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> Bruce, that's just an example. I think it is possible to loose credibility
> by talking down to expert users.
Agreed. And, as I said, it may not be a very good one. Can you give a better
example? It might help to focus the subject.
My sense is that experts are much more versatile and resiliant than beginners.
While a beginner may be overwhelmed by jargon, most experts will simply skip
over explanations they don't need until they find the substance they're looking
for. So long as the substance is there, and the explanations aren't too long or
too hard to distinguish, that's not much of a problem.
> We're not talking about writing clearly--we're talking about using jargon,
> which is sometimes anathema to writing clearly. But not always. Depends on
> the reader, which brings us back to my point.
OK - then is not using jargon automatically writing down to experts?
That depends, I'd suggest, on how necessary the jargon is. If no other
alternative exists, or if the jargon is so widely used that not introducing the
term would handicap your audience's attempts to learn more, then you're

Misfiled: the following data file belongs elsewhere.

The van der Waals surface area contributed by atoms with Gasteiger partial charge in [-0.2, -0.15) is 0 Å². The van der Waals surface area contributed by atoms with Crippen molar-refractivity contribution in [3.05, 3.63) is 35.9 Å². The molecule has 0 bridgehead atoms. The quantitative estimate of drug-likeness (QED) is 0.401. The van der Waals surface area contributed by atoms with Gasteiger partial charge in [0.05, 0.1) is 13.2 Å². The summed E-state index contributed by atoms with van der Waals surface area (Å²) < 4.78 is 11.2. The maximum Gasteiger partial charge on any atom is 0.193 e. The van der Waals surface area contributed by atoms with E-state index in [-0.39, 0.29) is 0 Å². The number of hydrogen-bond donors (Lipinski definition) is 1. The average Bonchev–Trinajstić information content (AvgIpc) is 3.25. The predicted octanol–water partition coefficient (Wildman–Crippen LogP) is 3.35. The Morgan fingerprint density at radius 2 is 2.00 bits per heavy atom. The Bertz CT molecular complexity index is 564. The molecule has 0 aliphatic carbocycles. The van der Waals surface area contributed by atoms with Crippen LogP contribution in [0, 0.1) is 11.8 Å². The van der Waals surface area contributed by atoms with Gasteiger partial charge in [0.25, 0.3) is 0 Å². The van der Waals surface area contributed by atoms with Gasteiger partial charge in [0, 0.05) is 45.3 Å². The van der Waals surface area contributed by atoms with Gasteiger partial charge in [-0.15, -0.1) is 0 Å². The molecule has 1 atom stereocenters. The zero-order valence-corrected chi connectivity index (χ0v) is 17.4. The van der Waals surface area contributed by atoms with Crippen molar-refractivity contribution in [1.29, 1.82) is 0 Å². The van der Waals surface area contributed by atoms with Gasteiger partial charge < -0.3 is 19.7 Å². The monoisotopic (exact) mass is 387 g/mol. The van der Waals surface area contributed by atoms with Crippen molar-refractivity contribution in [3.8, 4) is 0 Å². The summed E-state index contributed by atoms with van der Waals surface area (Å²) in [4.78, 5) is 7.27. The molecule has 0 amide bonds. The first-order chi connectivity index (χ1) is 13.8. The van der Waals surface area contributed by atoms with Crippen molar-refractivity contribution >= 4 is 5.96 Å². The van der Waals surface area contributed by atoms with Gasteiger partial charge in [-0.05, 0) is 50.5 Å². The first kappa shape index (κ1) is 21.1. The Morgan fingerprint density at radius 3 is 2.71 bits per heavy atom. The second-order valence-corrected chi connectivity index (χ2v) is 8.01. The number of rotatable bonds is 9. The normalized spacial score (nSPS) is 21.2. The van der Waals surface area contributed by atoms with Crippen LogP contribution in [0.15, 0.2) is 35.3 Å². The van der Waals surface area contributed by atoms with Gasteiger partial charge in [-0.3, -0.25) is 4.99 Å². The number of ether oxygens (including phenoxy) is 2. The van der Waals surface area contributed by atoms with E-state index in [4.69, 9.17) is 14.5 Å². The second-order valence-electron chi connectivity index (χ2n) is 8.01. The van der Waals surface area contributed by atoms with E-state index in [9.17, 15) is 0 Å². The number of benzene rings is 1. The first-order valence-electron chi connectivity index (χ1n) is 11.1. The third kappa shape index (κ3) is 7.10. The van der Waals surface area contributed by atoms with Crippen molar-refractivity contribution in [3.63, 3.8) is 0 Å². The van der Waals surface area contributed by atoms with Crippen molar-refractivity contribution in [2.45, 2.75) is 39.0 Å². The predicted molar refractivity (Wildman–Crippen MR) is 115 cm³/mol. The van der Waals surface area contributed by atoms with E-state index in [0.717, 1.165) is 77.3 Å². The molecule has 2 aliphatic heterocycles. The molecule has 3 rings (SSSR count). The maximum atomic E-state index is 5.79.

certainly not doing any audience a service by leaving it out.
However, as the recent discussion about "deprecated functions" shows, jargon is
not always universal, even among those in the same field. In such a case, you
may even be doing the reader a disservice by introducing the jargon. In the
"boot/start" example, I feel comfortable choosing "start" because I've heard it
used about as often as "boot," and it has the bonus of being recognizable to a
larger range of people.
> The rest of your post seems to imply there is one universal style. I
> disagree. There is one universal PRINCIPLE (the idea of writing clearly),
> but there are different styles within that principle that apply to
> different users. Otherwise, there is no point in doing audience analysis.
If so, the implication wasn't intended.
However, I do think that there are some guiding principles that widely apply.
For me, one of those principles is "don't clutter up user manuals with anything
unnecessary." It assumes that people crack manuals with very practical and
sometimes urgent goals. That is, they want to know how to do something. If a
particular piece of jargon helps a particular audience achieve that goal, then
I'll use it. If not, then it only impedes them, and I won't use it.
Bruce Byfield bbyfield -at- axionet -dot- com 604.421.7177
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